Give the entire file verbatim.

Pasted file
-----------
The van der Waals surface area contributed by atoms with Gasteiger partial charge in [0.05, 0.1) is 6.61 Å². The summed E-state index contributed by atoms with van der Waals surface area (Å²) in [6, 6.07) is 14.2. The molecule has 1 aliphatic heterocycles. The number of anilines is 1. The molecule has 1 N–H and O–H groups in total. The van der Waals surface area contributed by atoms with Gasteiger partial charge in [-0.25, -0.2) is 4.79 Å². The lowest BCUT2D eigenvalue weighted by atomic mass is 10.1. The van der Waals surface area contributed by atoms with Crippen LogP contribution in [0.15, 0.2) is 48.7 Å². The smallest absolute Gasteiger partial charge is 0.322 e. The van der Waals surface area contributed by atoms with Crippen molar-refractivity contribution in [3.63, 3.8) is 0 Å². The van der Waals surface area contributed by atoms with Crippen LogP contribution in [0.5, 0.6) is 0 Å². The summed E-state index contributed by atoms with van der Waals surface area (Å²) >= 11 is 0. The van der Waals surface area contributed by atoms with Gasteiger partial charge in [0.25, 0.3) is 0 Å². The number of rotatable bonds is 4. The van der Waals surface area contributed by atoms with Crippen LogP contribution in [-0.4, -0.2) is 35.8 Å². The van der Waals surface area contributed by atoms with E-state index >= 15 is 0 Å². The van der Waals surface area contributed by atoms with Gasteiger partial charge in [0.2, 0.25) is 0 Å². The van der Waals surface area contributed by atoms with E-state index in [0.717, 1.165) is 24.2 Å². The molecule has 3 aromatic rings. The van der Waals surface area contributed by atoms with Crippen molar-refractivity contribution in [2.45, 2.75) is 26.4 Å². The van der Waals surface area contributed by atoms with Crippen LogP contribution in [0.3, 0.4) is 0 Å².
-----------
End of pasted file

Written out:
The van der Waals surface area contributed by atoms with Gasteiger partial charge in [0.05, 0.1) is 6.61 Å². The summed E-state index contributed by atoms with van der Waals surface area (Å²) in [6, 6.07) is 14.2. The molecule has 1 aliphatic heterocycles. The number of anilines is 1. The molecule has 1 N–H and O–H groups in total. The van der Waals surface area contributed by atoms with Gasteiger partial charge in [-0.25, -0.2) is 4.79 Å². The lowest BCUT2D eigenvalue weighted by atomic mass is 10.1. The van der Waals surface area contributed by atoms with Crippen LogP contribution in [0.15, 0.2) is 48.7 Å². The smallest absolute Gasteiger partial charge is 0.322 e. The van der Waals surface area contributed by atoms with Crippen molar-refractivity contribution in [3.63, 3.8) is 0 Å². The van der Waals surface area contributed by atoms with Crippen LogP contribution in [0.5, 0.6) is 0 Å². The summed E-state index contributed by atoms with van der Waals surface area (Å²) >= 11 is 0. The van der Waals surface area contributed by atoms with Gasteiger partial charge in [0.25, 0.3) is 0 Å². The number of rotatable bonds is 4. The van der Waals surface area contributed by atoms with Crippen LogP contribution in [-0.4, -0.2) is 35.8 Å². The van der Waals surface area contributed by atoms with E-state index >= 15 is 0 Å². The van der Waals surface area contributed by atoms with Gasteiger partial charge in [0.2, 0.25) is 0 Å². The van der Waals surface area contributed by atoms with E-state index in [0.717, 1.165) is 24.2 Å². The molecule has 3 aromatic rings. The van der Waals surface area contributed by atoms with Crippen molar-refractivity contribution in [2.45, 2.75) is 26.4 Å². The van der Waals surface area contributed by atoms with Crippen LogP contribution in [0.3, 0.4) is 0 Å².